Short version: The AI players have access to the same information that human players do, and the game itself treats AI players and human players identically.
There's two aspects to the claim that the AI cheats, the first being that the the game gives the AI advantages, and the second aspect being that the AI knows what the next roll of the die is.
For reference, I am using the post written on the steam forums from jaxon, one of the developers.
The AI does not have special access to any hidden information that a player would not have.
AI players do not know what is on top of the various decks (and they may not even remember what has been drawn from the various decks). they also do not know what the next roll of the die will be (more on that later), and they don't know what spell cards each player has (I suspect the AI doesn't know this even if they're using a character that would allow them to know, though jaxon hasn't specified if this is the case or not).
Outside of the use of runestones and character-specific effects, the game does not offer any players, AI or human, special advantages over another player. Anything an AI could do, a human player could do in the same situation.
All players take their rolls from the same random sequence of rolls, which is determined at the start of the game. The sequence of rolls is generated using the WELL512a RNG algorithm* and is used for every die roll in the game, regardless of who the roll is for. As previously mentioned, AI players do not look ahead in the sequence and as such do not know what the next roll is. I have actually observed (with surprising frequency) AI players reroll a result of 2 on the Grim Reaper (lose a follower or one life) and get a 1 (die on the spot) as a result, which they wouldn't do if they knew what the next number in the sequence was.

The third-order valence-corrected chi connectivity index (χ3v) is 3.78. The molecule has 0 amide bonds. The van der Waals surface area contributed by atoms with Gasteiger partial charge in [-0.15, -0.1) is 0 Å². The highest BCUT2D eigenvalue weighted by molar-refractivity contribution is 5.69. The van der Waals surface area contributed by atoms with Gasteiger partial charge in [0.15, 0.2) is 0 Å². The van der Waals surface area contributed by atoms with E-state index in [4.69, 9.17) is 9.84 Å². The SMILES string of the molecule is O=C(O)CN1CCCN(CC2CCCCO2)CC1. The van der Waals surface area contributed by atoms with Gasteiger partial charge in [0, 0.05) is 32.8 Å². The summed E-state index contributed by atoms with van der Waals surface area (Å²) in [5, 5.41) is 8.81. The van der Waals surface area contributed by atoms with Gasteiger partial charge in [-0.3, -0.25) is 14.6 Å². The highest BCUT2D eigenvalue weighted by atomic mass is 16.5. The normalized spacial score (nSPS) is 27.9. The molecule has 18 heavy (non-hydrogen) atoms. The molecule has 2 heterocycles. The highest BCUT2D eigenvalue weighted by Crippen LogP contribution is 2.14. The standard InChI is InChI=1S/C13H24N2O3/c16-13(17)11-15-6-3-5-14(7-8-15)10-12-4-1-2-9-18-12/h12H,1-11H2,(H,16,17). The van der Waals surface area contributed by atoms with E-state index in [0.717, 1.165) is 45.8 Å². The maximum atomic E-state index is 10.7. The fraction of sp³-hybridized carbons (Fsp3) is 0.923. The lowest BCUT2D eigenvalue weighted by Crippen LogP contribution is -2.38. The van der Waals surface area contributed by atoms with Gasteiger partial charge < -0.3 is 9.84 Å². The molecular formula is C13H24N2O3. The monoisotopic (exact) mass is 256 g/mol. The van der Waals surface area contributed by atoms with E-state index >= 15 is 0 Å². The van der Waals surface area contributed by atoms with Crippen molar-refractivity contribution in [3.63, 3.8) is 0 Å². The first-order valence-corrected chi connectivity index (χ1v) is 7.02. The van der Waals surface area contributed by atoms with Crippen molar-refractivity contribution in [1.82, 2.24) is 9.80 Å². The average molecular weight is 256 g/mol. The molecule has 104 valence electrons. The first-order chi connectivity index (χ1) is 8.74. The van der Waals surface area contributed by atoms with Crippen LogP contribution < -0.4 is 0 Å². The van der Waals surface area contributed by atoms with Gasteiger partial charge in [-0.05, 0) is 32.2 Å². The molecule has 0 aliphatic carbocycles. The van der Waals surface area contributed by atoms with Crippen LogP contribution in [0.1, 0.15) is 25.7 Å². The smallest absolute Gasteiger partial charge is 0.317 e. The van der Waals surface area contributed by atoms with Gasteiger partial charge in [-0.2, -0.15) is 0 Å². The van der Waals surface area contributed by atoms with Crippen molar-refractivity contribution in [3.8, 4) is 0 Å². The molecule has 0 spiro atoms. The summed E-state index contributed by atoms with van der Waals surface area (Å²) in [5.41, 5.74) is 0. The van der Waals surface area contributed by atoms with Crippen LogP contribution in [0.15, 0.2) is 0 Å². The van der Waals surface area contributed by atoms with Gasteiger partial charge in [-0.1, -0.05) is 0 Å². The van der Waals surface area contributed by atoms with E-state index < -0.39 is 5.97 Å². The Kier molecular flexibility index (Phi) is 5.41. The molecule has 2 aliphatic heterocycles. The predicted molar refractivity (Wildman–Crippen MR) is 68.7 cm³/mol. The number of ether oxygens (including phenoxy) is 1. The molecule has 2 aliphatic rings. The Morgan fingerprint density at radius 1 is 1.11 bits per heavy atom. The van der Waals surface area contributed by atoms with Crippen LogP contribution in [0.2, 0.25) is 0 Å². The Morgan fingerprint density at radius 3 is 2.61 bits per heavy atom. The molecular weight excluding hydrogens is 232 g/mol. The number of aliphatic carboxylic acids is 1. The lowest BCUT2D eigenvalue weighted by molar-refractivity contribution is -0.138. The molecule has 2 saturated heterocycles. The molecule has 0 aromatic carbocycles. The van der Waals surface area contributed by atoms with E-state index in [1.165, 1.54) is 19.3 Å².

As an aside, one of the naive user-made tests for this was to make a save and then reload the save over and over to observe the AI players doing the exact same thing and getting the exact same results. This is due to the fact that the sequence of numbers for rolls is kept in the save file for the game, which renders the test less useful for proving either way that the AI does or does not cheat. This saving behavior is also intended to prevent people from save-scumming games to get different results.
* - The randomness of the WELL512a algorithm itself is beyond the scope of this question, the important part is that the sequence is sufficiently long and random, to the point where most casual observers would have trouble distinguishing it from the actual output of a physical 6-sided die.